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The Taming of the Shrew


sandik

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I've been reading along with the coverage of Maillot's version for the Bolshoi, and thinking back on what I know of the Cranko version -- are there any other dance versions of this play?

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Shrew is one of those works that seem to inspire lots of mixed feelings.  I love the film version of the musical (but really, how could you not love something with Ann Miller dancing on a coffee table?), and I love the bits and pieces I've seen of the stage production.  And I do love the Burton/Taylor film, if only for its larger-than-life qualities.  But as a feminist raised in the 70s, I'm always chagrined to admit all that. 

 

The local opera company is presenting Butterfly this summer, and the ballet company will be doing Possokhov's Raku next season -- many people think that these works are beyond the pale today.  I know we've talked through this topic in reference to several different works here on BA, and I'm sure many of us have done the same in other venues, but it still comes down to the same issues.  Do we perpetuate prejudice by producing works that exemplify those qualities.

 

My sister came across this disclaimer on a Warner Brothers anthology -- I'm passing it along here.

 

"The cartoons you are about to see are products of their time.  They may depict some of the ethnic and racial prejudices that were commonplace in American society. These depictions were wrong then and are wrong today.  While the following does not represent the Warner Bros. view of today’s society, these cartoons are being presented as they were originally created, because to do otherwise would be the same as claiming these prejudices never existed."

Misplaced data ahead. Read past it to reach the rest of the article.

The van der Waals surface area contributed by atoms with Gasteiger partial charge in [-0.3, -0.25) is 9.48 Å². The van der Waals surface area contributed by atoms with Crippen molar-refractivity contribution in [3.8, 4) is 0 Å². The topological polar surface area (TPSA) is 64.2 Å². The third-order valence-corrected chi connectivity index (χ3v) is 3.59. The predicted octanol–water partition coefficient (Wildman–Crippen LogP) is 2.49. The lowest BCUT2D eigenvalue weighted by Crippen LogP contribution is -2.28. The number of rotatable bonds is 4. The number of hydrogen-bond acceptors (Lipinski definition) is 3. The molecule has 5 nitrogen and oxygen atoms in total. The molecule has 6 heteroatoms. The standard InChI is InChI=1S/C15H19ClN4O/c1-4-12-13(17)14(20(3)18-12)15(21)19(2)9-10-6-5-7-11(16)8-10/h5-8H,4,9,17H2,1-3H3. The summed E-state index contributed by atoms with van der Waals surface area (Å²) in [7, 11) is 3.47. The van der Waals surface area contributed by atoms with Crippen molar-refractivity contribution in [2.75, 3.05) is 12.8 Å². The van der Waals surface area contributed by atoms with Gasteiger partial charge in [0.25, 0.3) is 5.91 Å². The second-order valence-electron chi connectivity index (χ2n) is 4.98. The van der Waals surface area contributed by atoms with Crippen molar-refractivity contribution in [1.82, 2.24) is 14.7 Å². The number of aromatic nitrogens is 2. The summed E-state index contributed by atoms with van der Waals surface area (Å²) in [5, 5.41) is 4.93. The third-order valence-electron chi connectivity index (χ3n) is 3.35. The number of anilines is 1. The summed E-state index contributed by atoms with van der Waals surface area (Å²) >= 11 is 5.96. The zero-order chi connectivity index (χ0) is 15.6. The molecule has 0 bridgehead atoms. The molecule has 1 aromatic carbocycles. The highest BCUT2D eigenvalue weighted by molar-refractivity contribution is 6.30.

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I didn't advocate or suggest suppression or a modern-style bowdlerization of the original play. If somebody wants to produce the play, that's fine, although it does seem to me there are better things to do. Companies that specialize in Shakespeare are probably obliged to do so and it does not hurt to show modern audiences a glimpse of the bad old days. It is far from its author's best and I can't say I find it that funny, personally. I certainly don't see any need for dance companies to produce new versions of it. 

 

(Off-topic -- not a fan of Zeffirelli movie. I find it tediously rumbustious and Mrs. Burton couldn't cope with even this less-than-demanding Shakespeare. I was interested by Jonathan Miller's old 70s version for the BBC, which Comcast currently has available on demand. The production values are what you'd expect from the period, but they suit Miller's Puritan-themed conception of the play. I liked John Cleese's Petruchio. Sarah Badel's Katharina is also unexpected casting, but she brings out the character's vulnerability well, and her account of Katharina's final speech is lovely. Petruchio tries not so much to dominate Katharina as to show her the damage that she is doing to herself and others - a tough-love intervention as we'd say nowadays. It still doesn't make the story acceptable but as I said, it was interesting.)

 

 

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1 hour ago, dirac said:

I certainly hope there won't be any more. 

 

So do I. Of the versions mentioned, I can honestly say that I find Maillot's the most offensive, because it's a slick, facile and superficial reading that reduces Kate's "personality problem" to sexual frustration, which is magically cured after a tumble in the hay with Petruchio. (Hail the almighty phallus. :dry:) Revolting.

 

On the other hand, Caroline Byrne's quite stupendous production of the play, performed last summer at Shakespeare's Globe, was very powerful theater. 
http://www.shakespearesglobe.com/theatre/whats-on/globe-theatre/the-taming-of-the-shrew-2016

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I agree that Kiss Me Kate is by far the best adaptation of Taming of the Shrew, and it's due to the excellent music and lyrics of Cole Porter. It just gives a level of lightness and champagne to an otherwise somewhat tawdry story.